I often review old posts – it is a fun way to see what I was jabbering about back over half a decade (sounds so much longer when put that way). I was reviewing some old posts when I randomly came across this one:
The premise of the post was to encourage a new production phase, the Commercial Beta, because that was essentially the state we were getting games in anyway. I had less issue with it for being honest and reduced in price. While it has been debated to death as of late I was just curious to found I supported the idea before it was a “thing”.
This could be a big win/win. Developers win because they can acknowledge their product is still in beta phase (albeit Commercial Beta) and it will give a little more lax room for player expectations as it is properly termed. They also will start getting a revenue stream to continue making changes. Players win because they receive a fairer value for their dollar for buying an incomplete product and pay less while changes are done, and also give a hand in shaping a game (that they obviously like, paying to beta and all) to be better positioned in the market to attract and retain a good player base after official launch. It also benefits the players because developers will have to make noteworthy changes and fixes to keep the player base after they go to “Official Launch”.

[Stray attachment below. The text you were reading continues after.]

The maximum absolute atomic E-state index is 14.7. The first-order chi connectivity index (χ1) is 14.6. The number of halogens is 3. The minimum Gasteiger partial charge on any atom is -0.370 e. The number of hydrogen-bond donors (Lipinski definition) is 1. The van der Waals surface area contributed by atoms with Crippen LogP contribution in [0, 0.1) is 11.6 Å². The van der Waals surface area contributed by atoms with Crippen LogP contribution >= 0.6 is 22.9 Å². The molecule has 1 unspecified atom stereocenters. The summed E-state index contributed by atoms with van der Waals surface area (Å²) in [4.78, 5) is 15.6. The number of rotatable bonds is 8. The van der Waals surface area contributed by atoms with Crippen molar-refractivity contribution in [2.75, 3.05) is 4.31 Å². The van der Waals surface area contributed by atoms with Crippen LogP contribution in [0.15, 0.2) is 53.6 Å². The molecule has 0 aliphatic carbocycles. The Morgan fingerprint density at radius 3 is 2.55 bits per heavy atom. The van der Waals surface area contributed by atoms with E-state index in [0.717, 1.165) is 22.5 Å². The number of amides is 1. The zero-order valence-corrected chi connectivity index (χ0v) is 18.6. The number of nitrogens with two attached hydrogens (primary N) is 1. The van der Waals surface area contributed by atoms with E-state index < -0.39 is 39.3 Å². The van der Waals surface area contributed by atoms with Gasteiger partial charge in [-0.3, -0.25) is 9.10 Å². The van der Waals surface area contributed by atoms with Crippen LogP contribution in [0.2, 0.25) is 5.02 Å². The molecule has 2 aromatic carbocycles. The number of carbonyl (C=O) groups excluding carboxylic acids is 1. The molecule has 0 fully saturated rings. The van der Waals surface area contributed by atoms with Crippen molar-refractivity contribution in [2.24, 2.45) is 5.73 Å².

So listen, I’m not saying that the slew of pay for alpha/beta state games (and/or early access) is my fault or anything, but I did call it back in 2009. And I didn’t call it to say that this step would fix the way games are made (or even improve the current system) all it was was a call for honesty from developers. These are the fun posts when you throw out an idea like that and it ends up coming to fruition for whatever reasons (not related to actually reading my blog posts). And while I know some people think that paying for these early game states is bad for the industry I am loving the two early access games I am currently in (and playing the most) and eyeing up a third that really suits my style.
With all the current chatter around monetization (again) for me it comes down to the personal value I get from any particular title, paid for in a way I feel comfortable with, based on the return enjoyment I am investing in. That isn’t anything a marketing department can come to easy grips with – but it works for me. And that may be in a pre-commercial release state.